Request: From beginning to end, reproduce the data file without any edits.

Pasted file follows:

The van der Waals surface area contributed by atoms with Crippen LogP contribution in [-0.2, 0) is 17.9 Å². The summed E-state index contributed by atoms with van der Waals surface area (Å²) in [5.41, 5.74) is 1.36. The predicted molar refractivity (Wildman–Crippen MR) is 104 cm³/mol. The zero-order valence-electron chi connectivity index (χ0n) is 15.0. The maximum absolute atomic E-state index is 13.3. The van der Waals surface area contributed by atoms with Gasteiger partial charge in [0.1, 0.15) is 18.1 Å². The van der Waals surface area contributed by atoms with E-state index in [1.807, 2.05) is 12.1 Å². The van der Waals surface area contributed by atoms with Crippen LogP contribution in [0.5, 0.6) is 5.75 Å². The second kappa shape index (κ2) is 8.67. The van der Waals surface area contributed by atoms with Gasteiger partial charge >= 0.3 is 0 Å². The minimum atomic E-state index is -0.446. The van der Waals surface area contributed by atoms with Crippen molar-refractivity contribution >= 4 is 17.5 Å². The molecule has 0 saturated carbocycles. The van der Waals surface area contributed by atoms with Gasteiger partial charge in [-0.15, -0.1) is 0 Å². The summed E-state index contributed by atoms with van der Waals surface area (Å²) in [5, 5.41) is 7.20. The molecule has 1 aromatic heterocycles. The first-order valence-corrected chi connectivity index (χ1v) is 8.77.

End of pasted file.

The van der Waals surface area contributed by atoms with Crippen LogP contribution in [-0.2, 0) is 17.9 Å². The summed E-state index contributed by atoms with van der Waals surface area (Å²) in [5.41, 5.74) is 1.36. The predicted molar refractivity (Wildman–Crippen MR) is 104 cm³/mol. The zero-order valence-electron chi connectivity index (χ0n) is 15.0. The maximum absolute atomic E-state index is 13.3. The van der Waals surface area contributed by atoms with Gasteiger partial charge in [0.1, 0.15) is 18.1 Å². The van der Waals surface area contributed by atoms with E-state index in [1.807, 2.05) is 12.1 Å². The van der Waals surface area contributed by atoms with Crippen LogP contribution in [0.5, 0.6) is 5.75 Å². The second kappa shape index (κ2) is 8.67. The van der Waals surface area contributed by atoms with Gasteiger partial charge >= 0.3 is 0 Å². The minimum atomic E-state index is -0.446. The van der Waals surface area contributed by atoms with Crippen molar-refractivity contribution >= 4 is 17.5 Å². The molecule has 0 saturated carbocycles. The van der Waals surface area contributed by atoms with Gasteiger partial charge in [-0.15, -0.1) is 0 Å². The summed E-state index contributed by atoms with van der Waals surface area (Å²) in [5, 5.41) is 7.20. The molecule has 1 aromatic heterocycles. The first-order valence-corrected chi connectivity index (χ1v) is 8.77.